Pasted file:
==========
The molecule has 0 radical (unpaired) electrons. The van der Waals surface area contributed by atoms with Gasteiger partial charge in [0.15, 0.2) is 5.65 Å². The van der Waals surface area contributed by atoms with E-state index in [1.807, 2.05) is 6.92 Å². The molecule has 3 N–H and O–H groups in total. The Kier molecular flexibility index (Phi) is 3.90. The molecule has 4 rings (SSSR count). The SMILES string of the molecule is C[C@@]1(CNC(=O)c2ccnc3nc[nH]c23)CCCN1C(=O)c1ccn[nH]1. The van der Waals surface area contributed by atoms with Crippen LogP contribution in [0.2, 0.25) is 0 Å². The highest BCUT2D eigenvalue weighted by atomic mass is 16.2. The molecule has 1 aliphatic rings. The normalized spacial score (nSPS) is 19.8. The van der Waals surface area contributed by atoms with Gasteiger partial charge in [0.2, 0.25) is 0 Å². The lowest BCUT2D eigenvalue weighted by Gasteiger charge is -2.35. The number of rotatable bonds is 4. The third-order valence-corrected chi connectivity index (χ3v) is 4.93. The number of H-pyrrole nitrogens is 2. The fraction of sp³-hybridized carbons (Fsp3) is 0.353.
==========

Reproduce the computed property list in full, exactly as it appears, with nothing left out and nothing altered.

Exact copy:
The molecule has 0 radical (unpaired) electrons. The van der Waals surface area contributed by atoms with Gasteiger partial charge in [0.15, 0.2) is 5.65 Å². The van der Waals surface area contributed by atoms with E-state index in [1.807, 2.05) is 6.92 Å². The molecule has 3 N–H and O–H groups in total. The Kier molecular flexibility index (Phi) is 3.90. The molecule has 4 rings (SSSR count). The SMILES string of the molecule is C[C@@]1(CNC(=O)c2ccnc3nc[nH]c23)CCCN1C(=O)c1ccn[nH]1. The van der Waals surface area contributed by atoms with Crippen LogP contribution in [0.2, 0.25) is 0 Å². The highest BCUT2D eigenvalue weighted by atomic mass is 16.2. The molecule has 1 aliphatic rings. The normalized spacial score (nSPS) is 19.8. The van der Waals surface area contributed by atoms with Gasteiger partial charge in [0.2, 0.25) is 0 Å². The lowest BCUT2D eigenvalue weighted by Gasteiger charge is -2.35. The number of rotatable bonds is 4. The third-order valence-corrected chi connectivity index (χ3v) is 4.93. The number of H-pyrrole nitrogens is 2. The fraction of sp³-hybridized carbons (Fsp3) is 0.353.